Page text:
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All the Perl that's Practical to Extract and Report

Help Regenerate the Phalanx 100

posted by pudge on 2004.12.21 0:46   Printer-friendly
Andy Lester writes "The Phalanx 100 is a list of the 'top 100' modules on CPAN, and by extension, those that should have the most attention paid to them by the Phalanx project.

The first time I generated the P100 was over a year ago, and things are old and stale. Distributions have changed names (CGI::Kwiki is now Kwiki, for example). Some distros have come and some have gone. It's time to be updated.

This time, YOU can help determine the P100."

The source data, generated from logs from the main CPAN mirror at pair.com, is available for download at http://petdance.com/random/cpan-gets.gz. Write code that analyzes the data, and generates the top 100 modules.

What should your code do? It's up to you! Publish the code somewhere (use.perl.org, perlmonks, whatever) and let me see it. I'm not sure if I'll take someone's decisions directly, or use ideas, or how I'll do it, but the more working code I have to pick from, the better.

Also, the last time I created a P100, I omitted any modules that were in the core distribution. This time, I do want to include core modules, although I do want to have them noted somehow. Richard Clamp's C will be a great help with this.

Whatever you do, however you do it, I need to know about your code no later than January 10th, 2005. Email me at C. There's going to be an article about the Phalanx project going up on perl.com soon after that, and I need to have an updated version of the P100 up (replacing http://qa.perl.org/phalanx/distros.html) by then.

About the data
I used the following code to analyze data from the Apache logs for the main CPAN mirror at Pair.com from November 1 to December 15th, 2004.

    #!/usr/bin/perl

    use strict;
    use warnings;

    my %id;
    my $next_id = 10000;

    while (<>) {
        next unless m!^\S+ (\S+) .+ "GET ([^"]+) HTTP/\d\.\d" 200!;
        my ($ip,$path) = ($1,$2);

        study $path;

        # Skip directories
        next if $path =~ /\/$/;             # Directory
        next if $path =~ /\/\?/;            # Directory with sort parms

        # Skip certain directories
        next if $path =~ /^\/(icons|misc|ports|src)\//;

        # Skip certain file extensions
        next if $path =~ /\.(rss|html|meta|readme)$/;

        # Skip CPAN & distro maintenance stuff
        next if $path =~ /CHECKSUMS$/;
        next if $path =~ /MIRRORING/;

        # Module list stuff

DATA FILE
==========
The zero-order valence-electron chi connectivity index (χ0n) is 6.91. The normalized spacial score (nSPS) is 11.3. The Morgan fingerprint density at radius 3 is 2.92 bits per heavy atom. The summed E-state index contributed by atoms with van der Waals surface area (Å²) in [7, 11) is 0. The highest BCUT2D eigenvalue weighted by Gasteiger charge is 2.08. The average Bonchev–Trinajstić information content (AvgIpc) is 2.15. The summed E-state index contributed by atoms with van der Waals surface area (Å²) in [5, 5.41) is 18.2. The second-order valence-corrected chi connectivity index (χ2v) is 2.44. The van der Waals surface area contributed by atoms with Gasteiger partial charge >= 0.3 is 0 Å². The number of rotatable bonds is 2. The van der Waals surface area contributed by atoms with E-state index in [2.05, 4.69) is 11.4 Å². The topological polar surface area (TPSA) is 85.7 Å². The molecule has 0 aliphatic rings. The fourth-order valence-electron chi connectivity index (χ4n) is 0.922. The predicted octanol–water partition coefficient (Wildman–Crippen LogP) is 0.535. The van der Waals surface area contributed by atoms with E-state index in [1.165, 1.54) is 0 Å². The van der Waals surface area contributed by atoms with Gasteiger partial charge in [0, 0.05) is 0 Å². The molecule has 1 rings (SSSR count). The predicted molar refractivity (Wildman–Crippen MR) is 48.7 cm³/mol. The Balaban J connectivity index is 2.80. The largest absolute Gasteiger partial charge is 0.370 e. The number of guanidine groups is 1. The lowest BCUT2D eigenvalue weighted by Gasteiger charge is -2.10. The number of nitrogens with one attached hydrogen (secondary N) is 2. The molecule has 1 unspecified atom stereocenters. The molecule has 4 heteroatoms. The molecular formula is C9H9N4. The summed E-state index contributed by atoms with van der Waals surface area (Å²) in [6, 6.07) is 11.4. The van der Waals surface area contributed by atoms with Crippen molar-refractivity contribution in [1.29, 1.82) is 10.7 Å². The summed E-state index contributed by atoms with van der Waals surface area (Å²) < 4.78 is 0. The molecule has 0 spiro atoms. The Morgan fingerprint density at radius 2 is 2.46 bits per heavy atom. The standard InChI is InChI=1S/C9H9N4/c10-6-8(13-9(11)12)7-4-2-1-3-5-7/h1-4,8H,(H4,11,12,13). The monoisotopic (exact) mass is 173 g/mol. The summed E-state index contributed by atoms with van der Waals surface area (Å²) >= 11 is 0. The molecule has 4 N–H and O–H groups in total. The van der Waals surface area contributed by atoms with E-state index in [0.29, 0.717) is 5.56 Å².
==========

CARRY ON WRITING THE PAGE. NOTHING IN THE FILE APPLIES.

next if $path =~ /\Q00whois./;
        next if $path =~ /\Q01mailrc./;
        next if $path =~ /\Q02packages.details/;
        next if $path =~ /\Q03modlist./;

        my $id = ($id{$ip} ||= ++$next_id);

        print "$id $path\n";
    }
This gives lines like this:
    16395 /authors/id/K/KE/KESTER/WWW-Yahoo-DrivingDirections-0.07.tar.gz
    10001 /authors/id/K/KW/KWOOLERY/Buzznet-API-0.01.tar.gz
    85576 /authors/id/J/JR/JROGERS/Net-Telnet-3.01.tar.gz
    85576 /authors/id/J/JR/JROGERS/Net-Telnet-3.02.tar.gz
    85576 /authors/id/J/JR/JROGERS/Net-Telnet-3.03.tar.gz
The 5-digit number is an ID number for a given IP address. I found that some IPs were routinely slurping down entire histories of modules, which probably will skew statistics to those with a lot of revisions.

How should these be accounted for in the analysis? I don't know. That's one of the reasons that I put this out for all to work on.

I welcome your comments, suggestions and help on this.

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  • I've added a timestamp and the user agent to the log format. I hope that's not too confusing.
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    xoa

  • Richard Clamp's C will be a great help with this. [...] Email me at C.

    Presumably a result of POD markup. At first I was wondering why Perl couldn't do the job perfectly well without help from C, whether Richard was writing it or not.

  • Shouldn't you for clarity also list the recursive prereqs of the P100? I mean, you *are* implicitly testing the prereqs, too.

  • Personally, I'd like to see rankings based on cpanratings and/or kwalitee, if the components of kwalitee could be assigned some objective values.
    • I think you are confused about the intent of the P100 project. (Then again, *I* might be, wouldn't be the first time...)

      The intent of P100 is *not* to select the top 100 "best quality" or "coolest" modules. It is about selecting the most used (in other words, most important) modules and guaranteeing their quality by testing. So what is the quality of the modules as of now is in a twisted way kind of irrelevant - what matters is that people use those and THEREFORE it would be good that the modules are O
    • The point of Phalanx is to have the most-used modules have a solid test suite so that those 100 modules can be used as a test bed for Ponie. If DBI is the most-used module, then it's crucial that Ponie work with it. The more tests that are in DBI, the more testing of Ponie there is as well.
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      xoa

  • Careful: core modules won't even appear in the download stats of CPAN sites. You want the most often used modules, not the most downloaded ones.

    And what about modules that one particular person uses 5 times more often in scripts, than another one? Is it more important? I would think so.

    • Core modules "will be handled in a different phase of the project." But they do show up on dependency scans. Quite a bit, actually. Preliminary scans show the three highest direct dependencies are Test::More (500+), Carp (100+) and File::Spec (100+).
  • There's a thread with code and output that may be of interest. http://www.perlmonks.org/?node_id=416363 [perlmonks.org]
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    xoa